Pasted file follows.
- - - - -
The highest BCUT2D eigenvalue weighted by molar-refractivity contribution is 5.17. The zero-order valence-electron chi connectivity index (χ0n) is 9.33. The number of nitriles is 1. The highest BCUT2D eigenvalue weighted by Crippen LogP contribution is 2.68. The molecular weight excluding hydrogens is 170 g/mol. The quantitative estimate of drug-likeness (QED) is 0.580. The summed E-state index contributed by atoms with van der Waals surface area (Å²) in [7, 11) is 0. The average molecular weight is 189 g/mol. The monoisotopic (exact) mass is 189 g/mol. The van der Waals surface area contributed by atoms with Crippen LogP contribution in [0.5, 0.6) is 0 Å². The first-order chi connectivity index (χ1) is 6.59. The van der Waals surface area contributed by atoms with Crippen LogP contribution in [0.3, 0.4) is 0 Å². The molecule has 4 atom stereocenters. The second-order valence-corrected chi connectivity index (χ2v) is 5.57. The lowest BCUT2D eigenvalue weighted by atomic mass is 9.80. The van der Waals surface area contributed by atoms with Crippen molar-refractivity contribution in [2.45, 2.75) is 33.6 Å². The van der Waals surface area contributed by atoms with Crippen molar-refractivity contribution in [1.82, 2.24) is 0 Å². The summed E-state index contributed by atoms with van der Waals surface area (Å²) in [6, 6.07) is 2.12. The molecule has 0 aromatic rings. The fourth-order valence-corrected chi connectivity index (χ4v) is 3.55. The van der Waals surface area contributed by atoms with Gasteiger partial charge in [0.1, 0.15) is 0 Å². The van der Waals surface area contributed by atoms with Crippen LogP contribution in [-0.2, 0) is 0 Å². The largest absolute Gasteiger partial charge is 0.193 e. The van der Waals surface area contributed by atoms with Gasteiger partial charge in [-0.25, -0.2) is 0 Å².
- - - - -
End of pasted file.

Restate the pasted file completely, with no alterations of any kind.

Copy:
The highest BCUT2D eigenvalue weighted by molar-refractivity contribution is 5.17. The zero-order valence-electron chi connectivity index (χ0n) is 9.33. The number of nitriles is 1. The highest BCUT2D eigenvalue weighted by Crippen LogP contribution is 2.68. The molecular weight excluding hydrogens is 170 g/mol. The quantitative estimate of drug-likeness (QED) is 0.580. The summed E-state index contributed by atoms with van der Waals surface area (Å²) in [7, 11) is 0. The average molecular weight is 189 g/mol. The monoisotopic (exact) mass is 189 g/mol. The van der Waals surface area contributed by atoms with Crippen LogP contribution in [0.5, 0.6) is 0 Å². The first-order chi connectivity index (χ1) is 6.59. The van der Waals surface area contributed by atoms with Crippen LogP contribution in [0.3, 0.4) is 0 Å². The molecule has 4 atom stereocenters. The second-order valence-corrected chi connectivity index (χ2v) is 5.57. The lowest BCUT2D eigenvalue weighted by atomic mass is 9.80. The van der Waals surface area contributed by atoms with Crippen molar-refractivity contribution in [2.45, 2.75) is 33.6 Å². The van der Waals surface area contributed by atoms with Crippen molar-refractivity contribution in [1.82, 2.24) is 0 Å². The summed E-state index contributed by atoms with van der Waals surface area (Å²) in [6, 6.07) is 2.12. The molecule has 0 aromatic rings. The fourth-order valence-corrected chi connectivity index (χ4v) is 3.55. The van der Waals surface area contributed by atoms with Gasteiger partial charge in [0.1, 0.15) is 0 Å². The van der Waals surface area contributed by atoms with Crippen LogP contribution in [-0.2, 0) is 0 Å². The largest absolute Gasteiger partial charge is 0.193 e. The van der Waals surface area contributed by atoms with Gasteiger partial charge in [-0.25, -0.2) is 0 Å².